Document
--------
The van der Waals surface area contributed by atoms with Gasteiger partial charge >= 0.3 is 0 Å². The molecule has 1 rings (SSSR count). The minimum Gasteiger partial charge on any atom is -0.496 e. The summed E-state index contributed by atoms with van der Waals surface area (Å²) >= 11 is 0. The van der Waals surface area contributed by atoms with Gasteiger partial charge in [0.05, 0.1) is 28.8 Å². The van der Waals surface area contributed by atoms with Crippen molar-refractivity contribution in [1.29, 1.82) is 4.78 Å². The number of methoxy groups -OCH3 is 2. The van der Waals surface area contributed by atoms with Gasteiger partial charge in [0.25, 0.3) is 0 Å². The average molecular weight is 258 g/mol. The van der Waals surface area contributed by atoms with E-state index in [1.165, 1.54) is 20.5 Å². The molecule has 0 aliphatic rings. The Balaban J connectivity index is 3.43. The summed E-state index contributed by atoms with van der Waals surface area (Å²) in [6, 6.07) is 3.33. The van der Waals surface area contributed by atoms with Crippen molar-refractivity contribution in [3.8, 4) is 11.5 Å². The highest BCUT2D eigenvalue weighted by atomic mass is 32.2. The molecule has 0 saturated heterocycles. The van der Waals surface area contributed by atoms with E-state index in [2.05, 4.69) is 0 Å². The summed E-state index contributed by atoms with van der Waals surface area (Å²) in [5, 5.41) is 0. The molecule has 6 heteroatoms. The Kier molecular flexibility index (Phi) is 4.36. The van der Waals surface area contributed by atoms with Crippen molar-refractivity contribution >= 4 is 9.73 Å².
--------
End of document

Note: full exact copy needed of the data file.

The van der Waals surface area contributed by atoms with Gasteiger partial charge >= 0.3 is 0 Å². The molecule has 1 rings (SSSR count). The minimum Gasteiger partial charge on any atom is -0.496 e. The summed E-state index contributed by atoms with van der Waals surface area (Å²) >= 11 is 0. The van der Waals surface area contributed by atoms with Gasteiger partial charge in [0.05, 0.1) is 28.8 Å². The van der Waals surface area contributed by atoms with Crippen molar-refractivity contribution in [1.29, 1.82) is 4.78 Å². The number of methoxy groups -OCH3 is 2. The van der Waals surface area contributed by atoms with Gasteiger partial charge in [0.25, 0.3) is 0 Å². The average molecular weight is 258 g/mol. The van der Waals surface area contributed by atoms with E-state index in [1.165, 1.54) is 20.5 Å². The molecule has 0 aliphatic rings. The Balaban J connectivity index is 3.43. The summed E-state index contributed by atoms with van der Waals surface area (Å²) in [6, 6.07) is 3.33. The van der Waals surface area contributed by atoms with Crippen molar-refractivity contribution in [3.8, 4) is 11.5 Å². The highest BCUT2D eigenvalue weighted by atomic mass is 32.2. The molecule has 0 saturated heterocycles. The van der Waals surface area contributed by atoms with E-state index in [2.05, 4.69) is 0 Å². The summed E-state index contributed by atoms with van der Waals surface area (Å²) in [5, 5.41) is 0. The molecule has 6 heteroatoms. The Kier molecular flexibility index (Phi) is 4.36. The van der Waals surface area contributed by atoms with Crippen molar-refractivity contribution >= 4 is 9.73 Å².